Old-school frat comedy has some work to do
Think of “Glory Daze,’’ the new TBS dramedy, as a digital welcome mat. The show, which premieres tonight at 10, is an invitation for viewers of the younger persuasion to enter “Conan’’ at 11. About four college freshmen living pot-and-beer-bong-fueled adventures, it’s a portrait of the wacky frat-house culture of which Conan O’Brien is an icon.
Well-played, TBS. The network appears to have a game plan, revolving around Conan, comedy, and the all-important younger demos. But then the game plan might be a lot more promising if “Glory Daze’’ were a better show; it’s an average piece of work, crammed with every frat-boy cliche you can imagine, and cast with actors who don’t initially stand out. There’s very little originality afoot, from the flaked-out stoner dude who’s lived in Omega Sigma frat house for 10 years to the masturbation jokes.
However, “Glory Daze’’ does have a few distinctions that — if fostered by creators Walt Becker (“Wild Hogs“ and “Old Dogs’’) and Michael LeSieur (“You, Me and Dupree’’) — could ultimately save it from becoming an endless chronicle of jackassery. For one thing, the show is set in 1986 — cue the Fixx, cue the Pretenders — and so it has a warm nostalgic veneer. We see a college campus before dorm rooms were wired and students were attached to cellphones. MTV, only a few years old, was still primarily about music. The vibe of the show isn’t exactly innocent — you’d probably have to go back to the 1950s for that — but the culture is still less crowded and less networked than today’s.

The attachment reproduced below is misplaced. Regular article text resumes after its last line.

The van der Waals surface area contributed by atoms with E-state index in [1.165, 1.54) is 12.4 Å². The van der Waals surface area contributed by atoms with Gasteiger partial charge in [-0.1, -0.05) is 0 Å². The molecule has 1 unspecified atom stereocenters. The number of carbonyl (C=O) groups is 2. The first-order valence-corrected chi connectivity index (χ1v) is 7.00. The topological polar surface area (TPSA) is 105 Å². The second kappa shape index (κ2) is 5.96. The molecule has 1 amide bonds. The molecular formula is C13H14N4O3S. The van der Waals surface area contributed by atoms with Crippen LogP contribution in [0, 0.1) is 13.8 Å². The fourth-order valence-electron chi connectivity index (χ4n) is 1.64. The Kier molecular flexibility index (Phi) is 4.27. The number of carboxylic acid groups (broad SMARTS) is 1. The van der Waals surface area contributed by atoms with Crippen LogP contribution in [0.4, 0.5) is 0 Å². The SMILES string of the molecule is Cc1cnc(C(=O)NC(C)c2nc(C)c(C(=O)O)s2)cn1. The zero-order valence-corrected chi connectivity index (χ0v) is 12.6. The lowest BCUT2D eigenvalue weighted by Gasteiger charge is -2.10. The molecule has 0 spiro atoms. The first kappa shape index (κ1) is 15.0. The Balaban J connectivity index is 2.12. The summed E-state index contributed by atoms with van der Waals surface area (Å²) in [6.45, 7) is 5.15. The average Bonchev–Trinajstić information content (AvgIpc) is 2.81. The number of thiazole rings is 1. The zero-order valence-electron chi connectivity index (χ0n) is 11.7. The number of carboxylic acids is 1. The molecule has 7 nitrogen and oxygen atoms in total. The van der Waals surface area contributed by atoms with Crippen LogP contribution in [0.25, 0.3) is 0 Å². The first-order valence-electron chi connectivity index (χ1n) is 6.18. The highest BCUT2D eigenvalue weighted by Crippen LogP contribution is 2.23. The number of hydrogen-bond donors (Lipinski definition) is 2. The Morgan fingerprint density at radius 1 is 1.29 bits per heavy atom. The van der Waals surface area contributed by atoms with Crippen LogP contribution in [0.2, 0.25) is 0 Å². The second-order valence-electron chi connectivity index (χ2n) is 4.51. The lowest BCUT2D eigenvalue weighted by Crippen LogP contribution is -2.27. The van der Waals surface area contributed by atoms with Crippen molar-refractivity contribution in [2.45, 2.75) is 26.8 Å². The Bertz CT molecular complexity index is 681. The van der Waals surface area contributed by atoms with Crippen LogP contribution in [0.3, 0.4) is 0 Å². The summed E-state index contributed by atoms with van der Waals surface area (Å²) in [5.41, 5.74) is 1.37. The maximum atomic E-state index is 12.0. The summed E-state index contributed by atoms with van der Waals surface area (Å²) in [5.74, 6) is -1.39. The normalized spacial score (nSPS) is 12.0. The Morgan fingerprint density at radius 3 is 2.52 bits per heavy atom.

“Glory Daze’’ also occasionally courts a sweet coming-of-age tone, as the boys reveal their particular vulnerabilities. It has hints at — and needs to pursue more aggressively — some of the character quirkiness that distinguished and lifted up Judd Apatow’s much better college series, “Undeclared,’’ from 2001. The “Glory Daze’’ crew is too stubbornly generic so far: Joel (Kelly Blatz) is the everyguy with a crush on a blond beauty; Eli (Matt Bush) is the virgin pretending to be a player; Jason (Drew Seeley) is the conservative preppy raring to bust out; and Brian (Hartley Sawyer) is the jock. With a few more little twists, such as the Catholic guilt that always only almost stops Joel from having a good time, the show would have a lot more flavor.
If “Glory Daze’’ were a gem, TBS might have drawn in newcomers who’ve so far avoided the channel of “Family Guy’’ repeats, the painful “Tyler Perry’s House of Payne,’’ and the mediocre “Are We There Yet?’’ Instead, the network is merely giving “Conan’’ fans something to wipe their shoes on.